Speaking personally, I'm more done with the Xandros initrd file than words can say.
0x0065 working # cd /mnt/key/boot/grub
The default grub setup is seriously annoying. We're going to use a better /boot/grub/menu.lst. We'll also get rid of the hiddenmenu rubbish & give a brief flash of grub menu rather than that F9 obfuscation business. We're not pretending to be Windows 98 here. Just hitting the down arrow will then take you to the grub menu.
0x0065 grub # vim menu.lst
# # Configured by Xandros Configuration system. # and then fixed for your convenience # hiddenmenu default=0 fallback=1 timeout=1 title Normal Boot root (hd0,0) kernel /boot/vmlinuz root=/dev/sda2 rw init=/sbin/fastinit title Backup Boot root (hd0,0) kernel /boot/vmlinuz.bak root=/dev/sda2 rw init=/sbin/fastinit # /sbin/fastinit performs no filesystem checks. # If you feel inspired you can setup init to check the filesystem & then either go to a rescue shell or reboot. # FYI: There are problems with Xandros' shutdown/reboot if you boot with /sbin/init & login through kdm. title Perform a Filesystem Check root (hd0,0) kernel /boot/vmlinuz root=/dev/sda2 ro init=/sbin/init # the entries below are to avoid the need to teach a user how to edit the bios... # If you know how to change the disk boot order in the bios then they aren't needed. title Boot from USB Rescue System root (hd1,0) kernel /boot/vmlinuz initrd /boot/initrd.gz title Boot from USB Erase and Restore Tool root (hd1,0) kernel /boot/vmlinuz REEESTORE=y initrd /boot/initrd.gz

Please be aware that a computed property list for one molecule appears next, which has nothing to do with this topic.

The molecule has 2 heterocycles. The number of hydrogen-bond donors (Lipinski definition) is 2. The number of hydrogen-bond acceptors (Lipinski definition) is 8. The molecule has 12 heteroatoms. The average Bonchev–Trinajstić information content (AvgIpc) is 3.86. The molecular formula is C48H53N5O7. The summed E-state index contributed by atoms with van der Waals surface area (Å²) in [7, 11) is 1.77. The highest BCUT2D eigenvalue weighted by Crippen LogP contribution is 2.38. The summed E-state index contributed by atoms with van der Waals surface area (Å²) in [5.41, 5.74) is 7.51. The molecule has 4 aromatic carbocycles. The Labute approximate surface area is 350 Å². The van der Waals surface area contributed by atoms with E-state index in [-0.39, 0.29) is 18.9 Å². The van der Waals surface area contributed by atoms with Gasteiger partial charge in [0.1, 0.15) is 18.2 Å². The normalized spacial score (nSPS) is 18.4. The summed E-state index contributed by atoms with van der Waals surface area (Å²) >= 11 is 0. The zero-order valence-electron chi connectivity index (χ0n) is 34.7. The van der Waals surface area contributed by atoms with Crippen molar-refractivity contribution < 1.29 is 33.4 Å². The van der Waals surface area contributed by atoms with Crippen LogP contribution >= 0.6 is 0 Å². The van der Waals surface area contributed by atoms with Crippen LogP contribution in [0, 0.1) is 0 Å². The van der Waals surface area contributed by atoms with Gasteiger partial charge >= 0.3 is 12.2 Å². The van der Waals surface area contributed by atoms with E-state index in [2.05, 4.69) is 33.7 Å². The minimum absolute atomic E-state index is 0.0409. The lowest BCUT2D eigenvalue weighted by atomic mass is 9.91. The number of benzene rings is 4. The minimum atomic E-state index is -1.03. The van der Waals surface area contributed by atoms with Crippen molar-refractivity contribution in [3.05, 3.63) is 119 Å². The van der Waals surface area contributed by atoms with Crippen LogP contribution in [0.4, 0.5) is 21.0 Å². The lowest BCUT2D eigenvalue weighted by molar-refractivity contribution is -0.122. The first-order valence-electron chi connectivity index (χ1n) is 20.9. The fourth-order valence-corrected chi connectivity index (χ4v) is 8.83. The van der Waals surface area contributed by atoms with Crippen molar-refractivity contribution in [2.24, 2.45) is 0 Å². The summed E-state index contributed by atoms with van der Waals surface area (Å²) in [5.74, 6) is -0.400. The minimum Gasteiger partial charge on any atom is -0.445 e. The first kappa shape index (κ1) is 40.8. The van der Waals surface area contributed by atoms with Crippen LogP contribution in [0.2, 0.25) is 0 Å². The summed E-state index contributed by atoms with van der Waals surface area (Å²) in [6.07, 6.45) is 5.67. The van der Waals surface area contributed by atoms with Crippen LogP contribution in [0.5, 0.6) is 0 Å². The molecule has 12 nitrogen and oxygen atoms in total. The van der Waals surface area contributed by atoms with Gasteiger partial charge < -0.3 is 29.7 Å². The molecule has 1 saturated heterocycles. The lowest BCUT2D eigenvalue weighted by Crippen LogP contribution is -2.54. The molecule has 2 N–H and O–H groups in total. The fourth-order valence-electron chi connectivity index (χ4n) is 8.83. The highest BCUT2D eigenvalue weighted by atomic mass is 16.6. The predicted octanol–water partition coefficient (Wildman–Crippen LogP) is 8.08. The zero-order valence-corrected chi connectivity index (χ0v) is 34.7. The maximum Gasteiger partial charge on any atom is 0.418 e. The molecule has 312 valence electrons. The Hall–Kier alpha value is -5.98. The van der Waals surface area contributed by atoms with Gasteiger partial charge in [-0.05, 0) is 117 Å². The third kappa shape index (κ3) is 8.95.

Please note the four menu entries:
gzip | ddline in the restore script gives a hint as to why. It will make you feel ill. Maybe you can guess already.
Some basic house keeping / good practice… (>_<)
0x0065 grub # cd .. 0x0065 boot # ln -s . boot 0x0065 boot # ln -s vmlinuz-126.96.36.199-eeepc vmlinuz 0x0065 boot # ln -s vmlinuz-188.8.131.52-eeepc vmlinuz.bak
and some spring cleaning:
0x0065 boot # rm initramfs-eeepc.gz startup.fb
0x0065 boot # ls -l total 4972 lrwxrwxrwx 1 root root 1 2008-07-09 21:50 boot -> . -rw-r--r-- 1 root root 44421 2007-09-25 03:57 config-184.108.40.206-eeepc drwxr-xr-x 2 root root 2048 2008-07-09 21:48 grub drwx------ 2 root root 16384 2008-07-02 20:50 lost+found -rw-r--r-- 1 root root 49 2007-09-25 04:10 patches-220.127.116.11-eeepc -rw-r--r-- 1 root root 1228800 2007-10-19 22:57 shutdown.fb -rw-r--r-- 1 root root 736915 2007-09-25 04:10 System.map-18.104.22.168-eeepc lrwxrwxrwx 1 root root 22 2008-07-09 21:51 vmlinuz -> vmlinuz-22.214.171.124-eeepc -rw-r--r-- 1 root root 1295928 2007-10-15 08:04 vmlinuz-126.96.36.199-eeepc lrwxrwxrwx 1 root root 22 2008-07-09 21:51 vmlinuz.bak -> vmlinuz-188.8.131.52-eeepc
Don't worry. We'll add grub to the MBR after we install & then bring it back here when we customise & update our restore image.
0x0065 working # umount /mnt/key/boot
0x0065 working # umount /mnt/key
0x0065 working # losetup -a /dev/loop0: :17285128 (loop-eee), offset 32256 /dev/loop1: :17285128 (loop-eee), offset 74027520
0x0065 working # losetup -d /dev/loop0
0x0065 working # losetup -d /dev/loop1
0x0065 working # losetup -a
0x0065 working # gzip -9 loop-eee
0x0065 working # ls -l total 1807412 -rw-r--r-- 1 root root 922562767 2008-07-02 20:05 loop-eee.gz -r-xr-xr-x 1 root root 915895685 2008-07-01 20:11 P701L.gz -r-xr-xr-x 1 root root 4194304 2008-07-01 20:12 usb.img
So our disk image is a pinch over 900MB. It'll fit on the 1.3G partition that the Asus Boot Image puts on my 2G USB Key, but only having acess to part of the USB key is just… …irritating… …also there are some checks & balances, a few dirty hacks & general shadiness that need to be removed from the USB restore key… …so:
Now we're ready to Adapt the USB Restore Script to be More Simple & Flexible